Is your training technique effective


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This slideshare offers effective tips for effective training.

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Is your training technique effective

  1. 1. By: Cynthia R. Brown, MBA, RHIT, CCS Cyntcoding Health Information Services Coding Yesterday’s Nomenclature Today®
  2. 2. As an instructor and one who has been instructed, I have found that only those training sessions that are geared towards incorporating the subject matter into the work processes of the attendees are retained. Have you ever attended a training session and the very next day forgotten what you were supposed to have learned from the session?
  3. 3. A Period of 3 Days: • 10% of what you read • 20% of what you hear • 30% of what you see • 50% of what you see & hear • 70% of what you say • 90% of what you say as you do
  4. 4.  Trainers forget that they are teaching adults.  Trainers fail to involve the trainees in the process.  Trainers fail to know their audience.  Trainers fail to diffuse resistance.
  5. 5. Children Adult Rely on others to decide what is important to be learned. Decide for themselves what is important to be learned. Accept the information being presented at face value. Need to validate the information based on their beliefs and values. Expect what they are learning to be useful in their long-term future. Expect what they are learning to be immediately useful. Have little or no experience upon which to draw, are relatively “blank slates.” Have substantial experience upon which to draw. May have fixed viewpoints. Little ability to serve as a knowledgeable resource to teacher or fellow classmates. Significant ability to serve as a knowledgeable resource to the trainer and fellow trainees.
  6. 6. The role of the trainer is to engage in a process of inquiry, analysis, and decision-making with the trainees rather than to transmit knowledge.
  7. 7. It is now recognized that adult learning is enhanced by hands- on experience keeping in mind that the wealth of experience of the trainee should be acknowledged and respected.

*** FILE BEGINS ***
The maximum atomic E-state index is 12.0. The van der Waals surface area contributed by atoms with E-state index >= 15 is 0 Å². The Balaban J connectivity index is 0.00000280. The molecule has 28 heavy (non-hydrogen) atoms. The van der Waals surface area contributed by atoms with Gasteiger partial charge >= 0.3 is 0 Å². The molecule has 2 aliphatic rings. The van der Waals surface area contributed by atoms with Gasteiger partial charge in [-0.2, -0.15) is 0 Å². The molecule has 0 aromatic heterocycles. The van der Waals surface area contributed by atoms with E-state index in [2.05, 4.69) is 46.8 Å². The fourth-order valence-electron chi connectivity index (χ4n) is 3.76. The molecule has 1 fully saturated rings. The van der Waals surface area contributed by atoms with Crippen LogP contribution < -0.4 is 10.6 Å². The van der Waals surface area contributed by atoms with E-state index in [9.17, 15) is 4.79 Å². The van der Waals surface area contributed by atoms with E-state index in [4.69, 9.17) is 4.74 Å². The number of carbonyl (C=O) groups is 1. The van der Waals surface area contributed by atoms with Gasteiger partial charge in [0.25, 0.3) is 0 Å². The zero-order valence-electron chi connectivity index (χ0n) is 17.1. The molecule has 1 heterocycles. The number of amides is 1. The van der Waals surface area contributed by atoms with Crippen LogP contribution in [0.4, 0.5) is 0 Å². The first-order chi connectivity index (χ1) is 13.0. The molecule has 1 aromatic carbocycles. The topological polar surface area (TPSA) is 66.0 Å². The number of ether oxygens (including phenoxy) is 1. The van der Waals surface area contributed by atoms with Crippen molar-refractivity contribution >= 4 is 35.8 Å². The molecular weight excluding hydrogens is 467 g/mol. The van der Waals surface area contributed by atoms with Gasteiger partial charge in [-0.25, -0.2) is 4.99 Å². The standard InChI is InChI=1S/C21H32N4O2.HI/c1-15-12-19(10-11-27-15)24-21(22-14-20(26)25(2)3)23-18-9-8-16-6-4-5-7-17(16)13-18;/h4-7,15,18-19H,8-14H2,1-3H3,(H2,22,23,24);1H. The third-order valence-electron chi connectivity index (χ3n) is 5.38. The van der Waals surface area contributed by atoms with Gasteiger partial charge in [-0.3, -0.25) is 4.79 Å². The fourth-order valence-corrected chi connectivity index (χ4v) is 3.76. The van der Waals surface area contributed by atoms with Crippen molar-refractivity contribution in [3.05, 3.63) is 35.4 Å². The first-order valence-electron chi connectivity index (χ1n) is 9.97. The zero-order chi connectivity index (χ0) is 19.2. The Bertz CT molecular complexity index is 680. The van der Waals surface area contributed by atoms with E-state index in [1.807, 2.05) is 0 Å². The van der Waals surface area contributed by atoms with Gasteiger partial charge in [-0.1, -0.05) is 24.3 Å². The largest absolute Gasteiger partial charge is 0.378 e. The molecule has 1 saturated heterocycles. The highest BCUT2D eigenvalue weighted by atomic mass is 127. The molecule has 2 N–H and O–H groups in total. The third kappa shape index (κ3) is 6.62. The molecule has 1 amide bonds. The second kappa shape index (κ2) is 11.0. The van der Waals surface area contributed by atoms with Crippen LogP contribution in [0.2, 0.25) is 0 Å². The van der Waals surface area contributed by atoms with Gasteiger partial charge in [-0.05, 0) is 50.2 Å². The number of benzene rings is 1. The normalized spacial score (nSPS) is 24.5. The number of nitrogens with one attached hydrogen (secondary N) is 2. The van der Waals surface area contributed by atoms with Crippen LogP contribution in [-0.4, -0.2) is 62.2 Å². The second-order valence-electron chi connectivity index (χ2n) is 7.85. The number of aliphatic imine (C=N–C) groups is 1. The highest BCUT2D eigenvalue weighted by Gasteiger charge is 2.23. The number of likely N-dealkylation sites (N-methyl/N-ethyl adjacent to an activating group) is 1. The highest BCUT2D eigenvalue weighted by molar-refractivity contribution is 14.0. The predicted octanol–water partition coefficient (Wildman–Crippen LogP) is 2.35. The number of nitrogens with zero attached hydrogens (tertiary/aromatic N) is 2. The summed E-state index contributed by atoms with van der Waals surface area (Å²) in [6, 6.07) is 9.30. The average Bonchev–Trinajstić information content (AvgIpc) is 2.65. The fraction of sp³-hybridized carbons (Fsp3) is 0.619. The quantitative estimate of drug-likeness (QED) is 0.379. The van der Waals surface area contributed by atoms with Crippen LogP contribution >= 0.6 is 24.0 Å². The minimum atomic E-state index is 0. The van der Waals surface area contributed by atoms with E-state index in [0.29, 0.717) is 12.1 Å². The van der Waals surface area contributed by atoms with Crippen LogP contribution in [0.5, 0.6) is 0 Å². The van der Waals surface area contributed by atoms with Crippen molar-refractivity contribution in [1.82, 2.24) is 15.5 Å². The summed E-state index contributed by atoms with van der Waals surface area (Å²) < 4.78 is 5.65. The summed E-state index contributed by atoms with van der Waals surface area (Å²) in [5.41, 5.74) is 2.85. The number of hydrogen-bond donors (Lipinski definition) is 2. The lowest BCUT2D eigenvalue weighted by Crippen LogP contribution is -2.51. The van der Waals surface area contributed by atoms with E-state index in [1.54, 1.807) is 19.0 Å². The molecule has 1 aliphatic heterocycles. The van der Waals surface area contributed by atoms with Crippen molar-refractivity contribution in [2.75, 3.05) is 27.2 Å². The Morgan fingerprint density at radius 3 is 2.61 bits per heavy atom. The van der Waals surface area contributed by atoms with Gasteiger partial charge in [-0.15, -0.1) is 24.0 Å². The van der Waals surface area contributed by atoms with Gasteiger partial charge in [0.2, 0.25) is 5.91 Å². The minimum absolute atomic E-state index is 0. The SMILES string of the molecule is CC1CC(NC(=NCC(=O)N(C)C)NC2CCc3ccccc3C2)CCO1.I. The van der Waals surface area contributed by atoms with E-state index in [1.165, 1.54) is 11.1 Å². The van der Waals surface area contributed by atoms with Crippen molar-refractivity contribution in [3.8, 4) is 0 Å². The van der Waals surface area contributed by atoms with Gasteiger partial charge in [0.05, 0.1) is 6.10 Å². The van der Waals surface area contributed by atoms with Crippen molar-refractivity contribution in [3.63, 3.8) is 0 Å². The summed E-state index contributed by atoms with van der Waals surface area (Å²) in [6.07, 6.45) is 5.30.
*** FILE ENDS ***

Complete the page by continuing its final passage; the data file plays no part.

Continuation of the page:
8. 8. Trainees have wants in these four areas: • To gain something • To be something • To do something • To save something Find out which of these areas fit your audience. What’s in it for me? Can this help me to excel? Will this improve my job function? Will this save me time and/or money? TRAINEES Want to know
  9. 9. Trainees differ in the types of learning environment they prefer. If possible, group trainees according to those preferences. Physical Emotional Learning Learning Setting: Noise Level Lighting Temp Structure Time of Day Social Needs: Learn Alone Learn With Others Learning Styles: Auditory Visual Kinesthetic Motivation: Extrinsic Intrinsic
  10. 10. 5 Ways to Squelch Motivation: • Have little personal contact; • Get trainees in a passive mood and keep them there; • Assume trainees will apply what is taught; • Be alert to criticize; and • Make them feel stupid for asking questions Interact with Trainees Use examples Make conducive for questions Allow Trainee to vent Get Trainees excited about topic
  11. 11. Trainees are more likely to be motivated when they see a connection between the learning objectives/activities and their own work. SHOW THEM HOW THE LEARNING OBJECTIVES WILL POSITIVELY AFFECT THEIR JOBS. Provide opportunities for trainees to use what they already know and apply what they are learning in the instructional setting. USE THIS TIME FOR QUESTION & ANSWER SESSIONS WHEREBY THE TRAINESS ARE PERMITTED TO GIVE THEIR INPUT ON THE SUBJECT MATTER.
  12. 12. CCHIS will educate all clinical and non- clinical staff on clinical documentation improvement, coding guidelines/methodologies, and all other issues that affect coding and reimbursement. Training methods are customized to fit your organizational needs based on a personalized assessment of your staff’s education, experiences and work processes.
  13. 13. Cynthia Brown, MBA, RHIT, CCS AHIMA approved ICD-10 CM/PCS Trainer CyntCoding Health Information Services Phone: 404-992-8984/E-Fax: 678-805-4919 P.O. Box 3019 Decatur, GA 30031 Coding Yesterday’s Nomenclature Today®
  14. 14. Edmunds, C.K., Lowe, M. & Seymour, A. 1999. The Ultimate Educator . National Victim Assistance Academy (Advanced). Washington, D.C.: Department of Justice, Office for Victims of Crime. Zemke, R. & Zemke, S. June 1995. “Adult Learning What Do We Know for Sure?” Training.
  15. 15. CCHIS PRESENTATION TERMS AND CONDITIONS OF USE All content provided in this “CCHIS Presentation” is for informational purposes only. The owner of this presentation makes no representations as to the accuracy or completeness of any information in this presentation or found by following any link in this presentation. The owner of will not be liable for any errors or omissions in information nor for the availability of this information. The owner will not be liable for any losses, injuries, or damages from the display or use of this information. The terms and conditions are subject to change at any time with or without notice.